Call for Papers
The deadline for all submission dates is midnight, Central European Summer Time (UTC + 2).
ILP, NeSy, StarAI and AAIP will be soliciting paper submissions on relevant topics. All papers accepted by each conference/workshop will be presented at IJCLR.
There is a common submission page where the authors are invited to select a track to submit their paper to (ILP, NeSy, StarAI, AAIP). Submission guidelines, paper format, proceedings etc. will adhere to each conference/workshop’s tradition. Please follow the links below for more information on how to submit to ILP, NeSy, StarAI and AAIP.
In addition to the separate tracks for each event, IJCLR features a “General Track”, where authors are invited to submit work that is relevant to IJCLR, but it does not necessarily fall within the scope of one of ILP, NeSy, StarAI or AAIP.
Submissions to this track are possible via the submission page. Authors who wish to submit a paper to this track should select the “General Track” option.
Accepted papers will be presented at IJCLR. Papers should be up to 15 pages long, including references, in Springer LNCS format.
Submission dealine for the conference track (ILP, NeSy, AAIP, General Track):
June 30 2021July 7 2021 (extended).
- Author notification: August 2021.
StarAI has a different submission date on September 1st 2021.
Recently Published Papers Track
IJCLR invites high-quality papers relevant to the scope of the conference, which have been recently published, or accepted for publication, by a first-class conference such as AAAI, IJCAI, NeurIPS, ECML/PKDD, ICML, KDD, ICDM, etc., or journal such as MLJ, DMKD, JMLR etc.
Papers submitted to the “Recently Published Papers Track” will be accepted on the grounds of relevance and quality of the original publication venue. Accepted papers will be presented at IJCLR.
Authors are invited to follow the link to the submission page and select the “Recently Published Papers Track”. Authors should submit the abstract and the PDF file of the original submission, specifying in the abstract the original venue where the papar was accepted in addition to the acceptance date.
- Submission dealine for the Recently Published Papers Track: September 10 2021 (tentative).
- Author notification: September 20 2021.
IJCLR’s journal track, the special issue on Learning and Reasoning supported by the Machine Learning Journal (MLJ), has been accepting paper submissions since February 2020, on regular cut-off dates. The upcoming cut-off date is June 1 2021.
Submissions are solicited on all aspects of Learning and Reasoning and topics where machine learning is combined with machine reasoning, or knowledge representation.
Papers are published online by MLJ upon acceptance and authors of accepted papers will be invited to present their work at IJCLR.
Authors are invited to submit novel, high-quality work that has neither appeared in, nor is under consideration for publication by other journals or conferences.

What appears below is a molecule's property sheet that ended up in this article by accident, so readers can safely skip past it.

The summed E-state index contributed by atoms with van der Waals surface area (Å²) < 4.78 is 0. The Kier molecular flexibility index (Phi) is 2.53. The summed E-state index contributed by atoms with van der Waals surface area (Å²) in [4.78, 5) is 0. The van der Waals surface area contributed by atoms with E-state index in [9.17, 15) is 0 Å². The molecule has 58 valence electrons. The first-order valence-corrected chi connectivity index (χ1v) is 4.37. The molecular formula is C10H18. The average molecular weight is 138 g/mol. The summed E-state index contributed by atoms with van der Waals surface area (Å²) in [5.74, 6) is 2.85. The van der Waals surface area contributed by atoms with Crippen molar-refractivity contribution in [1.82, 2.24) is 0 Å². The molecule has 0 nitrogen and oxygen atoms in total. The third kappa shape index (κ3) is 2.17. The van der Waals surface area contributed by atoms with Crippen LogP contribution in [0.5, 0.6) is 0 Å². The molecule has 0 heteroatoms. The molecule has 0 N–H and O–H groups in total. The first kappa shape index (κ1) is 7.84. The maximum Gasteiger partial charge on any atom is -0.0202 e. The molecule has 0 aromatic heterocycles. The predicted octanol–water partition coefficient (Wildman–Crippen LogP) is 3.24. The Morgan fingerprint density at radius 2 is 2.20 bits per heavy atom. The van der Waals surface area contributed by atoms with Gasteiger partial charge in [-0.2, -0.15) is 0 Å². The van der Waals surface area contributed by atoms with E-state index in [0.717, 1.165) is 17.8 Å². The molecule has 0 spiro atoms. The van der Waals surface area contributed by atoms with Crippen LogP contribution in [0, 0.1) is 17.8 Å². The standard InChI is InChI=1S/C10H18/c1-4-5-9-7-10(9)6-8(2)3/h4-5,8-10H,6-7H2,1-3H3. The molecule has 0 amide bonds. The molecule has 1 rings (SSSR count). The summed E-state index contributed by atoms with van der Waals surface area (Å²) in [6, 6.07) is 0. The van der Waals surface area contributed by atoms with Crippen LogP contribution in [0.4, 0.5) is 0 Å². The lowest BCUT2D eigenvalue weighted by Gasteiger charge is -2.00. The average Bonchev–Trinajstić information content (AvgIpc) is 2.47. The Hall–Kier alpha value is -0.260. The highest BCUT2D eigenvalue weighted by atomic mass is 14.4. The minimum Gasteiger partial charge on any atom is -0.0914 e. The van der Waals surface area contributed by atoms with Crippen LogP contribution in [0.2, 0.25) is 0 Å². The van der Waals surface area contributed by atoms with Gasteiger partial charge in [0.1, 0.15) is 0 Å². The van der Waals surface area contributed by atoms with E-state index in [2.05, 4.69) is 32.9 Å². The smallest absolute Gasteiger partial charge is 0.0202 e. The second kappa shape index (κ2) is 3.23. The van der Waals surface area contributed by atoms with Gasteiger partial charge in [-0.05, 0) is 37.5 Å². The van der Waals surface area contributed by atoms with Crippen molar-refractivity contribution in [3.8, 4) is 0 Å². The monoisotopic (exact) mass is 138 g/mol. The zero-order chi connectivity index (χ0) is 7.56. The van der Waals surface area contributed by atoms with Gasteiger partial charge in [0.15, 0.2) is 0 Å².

The editorial team will be aiming for a turn-around time of 10-12 weeks for most submissions. Articles should preferably be no longer than 20 pages. Submissions exceeding this length will not be given priority during reviews and will be under review for a longer period but will still be considered for the special track.
The journal track has the following cut-off dates:
February 15 2020.
May 15 2020.
September 1 2020.
December 1 2020.
March 1 2021.
- June 1 2021.
The deadline on each of these dates is midnight AOE time.
All papers will be reviewed following standard reviewing procedures for Machine Learning.
Papers must be prepared in accordance to the Journal guidelines: http://www.springer.com/10994. A full range of general questions about submissions to Springer journals can be found here: https://www.springer.com/gp/authors-editors/journal-author.
Manuscripts must be submitted to: http://MACH.edmgr.com. An article is submitted to this special issue by choosing “S.I. LR 2020” as the article type.
Topics of interest for the Journal Track include, but are not limited to:
- Theory & foundations of logical & relational learning.
- Learning in various logical representations and formalisms, such as logic programming & answer set programming, first-order & higher-order logic, description logic & ontologies.
- Statistical Relational AI, including structure/parameter learning for probabilistic logic languages, relational probabilistic graphical models, kernel-based methods, neural-symbolic learning.
- Systems and techniques that integrate neural, statistical & symbolic learning.
- Systems and techniques addressing aspects of integrating learning, reasoning & optimization.
- Knowledge representation and reasoning in deep neural networks.
- Symbolic knowledge extraction from neural and statistical learning models.
- Neural-symbolic cognitive models.
- Techniques that foster explainability & trustworthiness of AI models, including combinations of machine learning with constraints & satisfiability, explainable AI frameworks and reasoning about the behaviour of machine learning models.
- Inductive methods for program synthesis.
- Example-driven programming.
- Combining logic and functional program induction.
- Meta-interpretative learning & predicate invention.
- Scaling-up logical & relational learning: parallel & distributed learning techniques, online learning and learning structured representations from data streams.
The Special Issue Guest Editors:
Nikos Katzouris, National Center for Scientific Research “Demokritos”, Greece Alexander Artikis, University of Piraeus, Greece Luc De Raedt, KU Leuven, Belgium Artur d’Avila Garcez, City University of London, UK Ute Schmid, University of Bamberg, Germany Sebastijan Dumančić, KU Leuven, Belgium Jay Pujara, University of Southern California, USA